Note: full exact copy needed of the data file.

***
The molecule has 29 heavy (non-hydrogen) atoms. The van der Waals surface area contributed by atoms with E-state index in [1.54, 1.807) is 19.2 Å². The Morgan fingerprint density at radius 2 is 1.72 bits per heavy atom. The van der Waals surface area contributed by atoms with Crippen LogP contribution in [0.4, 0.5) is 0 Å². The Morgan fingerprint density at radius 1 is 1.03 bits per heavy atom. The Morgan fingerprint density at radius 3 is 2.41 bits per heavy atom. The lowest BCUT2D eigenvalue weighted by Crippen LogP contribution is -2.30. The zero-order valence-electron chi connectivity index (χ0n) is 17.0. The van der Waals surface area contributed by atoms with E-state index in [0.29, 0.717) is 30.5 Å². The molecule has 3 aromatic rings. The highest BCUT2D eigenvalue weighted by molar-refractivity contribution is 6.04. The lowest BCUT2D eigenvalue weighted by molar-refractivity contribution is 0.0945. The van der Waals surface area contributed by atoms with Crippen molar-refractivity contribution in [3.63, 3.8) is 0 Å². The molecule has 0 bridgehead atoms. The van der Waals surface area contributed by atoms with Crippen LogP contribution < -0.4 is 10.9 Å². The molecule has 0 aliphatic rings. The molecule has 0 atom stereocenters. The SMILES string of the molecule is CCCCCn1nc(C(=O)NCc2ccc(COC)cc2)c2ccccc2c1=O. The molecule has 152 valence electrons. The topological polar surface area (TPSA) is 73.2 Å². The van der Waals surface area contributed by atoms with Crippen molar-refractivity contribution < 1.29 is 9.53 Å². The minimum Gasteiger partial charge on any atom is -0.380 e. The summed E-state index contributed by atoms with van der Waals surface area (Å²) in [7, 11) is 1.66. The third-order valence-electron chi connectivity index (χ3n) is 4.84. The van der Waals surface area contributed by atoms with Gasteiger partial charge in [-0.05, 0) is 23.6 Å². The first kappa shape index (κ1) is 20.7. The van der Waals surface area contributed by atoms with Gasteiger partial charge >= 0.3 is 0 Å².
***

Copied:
The molecule has 29 heavy (non-hydrogen) atoms. The van der Waals surface area contributed by atoms with E-state index in [1.54, 1.807) is 19.2 Å². The Morgan fingerprint density at radius 2 is 1.72 bits per heavy atom. The van der Waals surface area contributed by atoms with Crippen LogP contribution in [0.4, 0.5) is 0 Å². The Morgan fingerprint density at radius 1 is 1.03 bits per heavy atom. The Morgan fingerprint density at radius 3 is 2.41 bits per heavy atom. The lowest BCUT2D eigenvalue weighted by Crippen LogP contribution is -2.30. The zero-order valence-electron chi connectivity index (χ0n) is 17.0. The van der Waals surface area contributed by atoms with E-state index in [0.29, 0.717) is 30.5 Å². The molecule has 3 aromatic rings. The highest BCUT2D eigenvalue weighted by molar-refractivity contribution is 6.04. The lowest BCUT2D eigenvalue weighted by molar-refractivity contribution is 0.0945. The van der Waals surface area contributed by atoms with Crippen molar-refractivity contribution in [3.63, 3.8) is 0 Å². The molecule has 0 bridgehead atoms. The van der Waals surface area contributed by atoms with Crippen LogP contribution < -0.4 is 10.9 Å². The molecule has 0 aliphatic rings. The molecule has 0 atom stereocenters. The SMILES string of the molecule is CCCCCn1nc(C(=O)NCc2ccc(COC)cc2)c2ccccc2c1=O. The molecule has 152 valence electrons. The topological polar surface area (TPSA) is 73.2 Å². The van der Waals surface area contributed by atoms with Crippen molar-refractivity contribution < 1.29 is 9.53 Å². The minimum Gasteiger partial charge on any atom is -0.380 e. The summed E-state index contributed by atoms with van der Waals surface area (Å²) in [7, 11) is 1.66. The third-order valence-electron chi connectivity index (χ3n) is 4.84. The van der Waals surface area contributed by atoms with Gasteiger partial charge in [-0.05, 0) is 23.6 Å². The first kappa shape index (κ1) is 20.7. The van der Waals surface area contributed by atoms with Gasteiger partial charge >= 0.3 is 0 Å².